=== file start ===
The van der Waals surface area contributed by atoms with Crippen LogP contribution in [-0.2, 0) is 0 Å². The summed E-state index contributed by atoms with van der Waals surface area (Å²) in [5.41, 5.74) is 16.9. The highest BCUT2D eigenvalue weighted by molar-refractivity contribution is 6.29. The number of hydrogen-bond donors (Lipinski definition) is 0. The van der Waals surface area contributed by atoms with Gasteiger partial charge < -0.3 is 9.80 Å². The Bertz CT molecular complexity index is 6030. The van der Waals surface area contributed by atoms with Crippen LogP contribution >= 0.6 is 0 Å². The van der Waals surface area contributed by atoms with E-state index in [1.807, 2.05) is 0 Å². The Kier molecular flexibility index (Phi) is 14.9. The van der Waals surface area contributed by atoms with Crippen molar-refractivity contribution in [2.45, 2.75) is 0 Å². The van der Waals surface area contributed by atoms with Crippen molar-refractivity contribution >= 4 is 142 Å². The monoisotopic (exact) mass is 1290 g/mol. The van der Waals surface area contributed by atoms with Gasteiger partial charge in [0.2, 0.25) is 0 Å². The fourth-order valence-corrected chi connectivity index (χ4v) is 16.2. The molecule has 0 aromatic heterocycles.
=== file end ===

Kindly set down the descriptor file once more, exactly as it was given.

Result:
The van der Waals surface area contributed by atoms with Crippen LogP contribution in [-0.2, 0) is 0 Å². The summed E-state index contributed by atoms with van der Waals surface area (Å²) in [5.41, 5.74) is 16.9. The highest BCUT2D eigenvalue weighted by molar-refractivity contribution is 6.29. The number of hydrogen-bond donors (Lipinski definition) is 0. The van der Waals surface area contributed by atoms with Gasteiger partial charge < -0.3 is 9.80 Å². The Bertz CT molecular complexity index is 6030. The van der Waals surface area contributed by atoms with Crippen LogP contribution >= 0.6 is 0 Å². The van der Waals surface area contributed by atoms with E-state index in [1.807, 2.05) is 0 Å². The Kier molecular flexibility index (Phi) is 14.9. The van der Waals surface area contributed by atoms with Crippen molar-refractivity contribution in [2.45, 2.75) is 0 Å². The van der Waals surface area contributed by atoms with Crippen molar-refractivity contribution >= 4 is 142 Å². The monoisotopic (exact) mass is 1290 g/mol. The van der Waals surface area contributed by atoms with Gasteiger partial charge in [0.2, 0.25) is 0 Å². The fourth-order valence-corrected chi connectivity index (χ4v) is 16.2. The molecule has 0 aromatic heterocycles.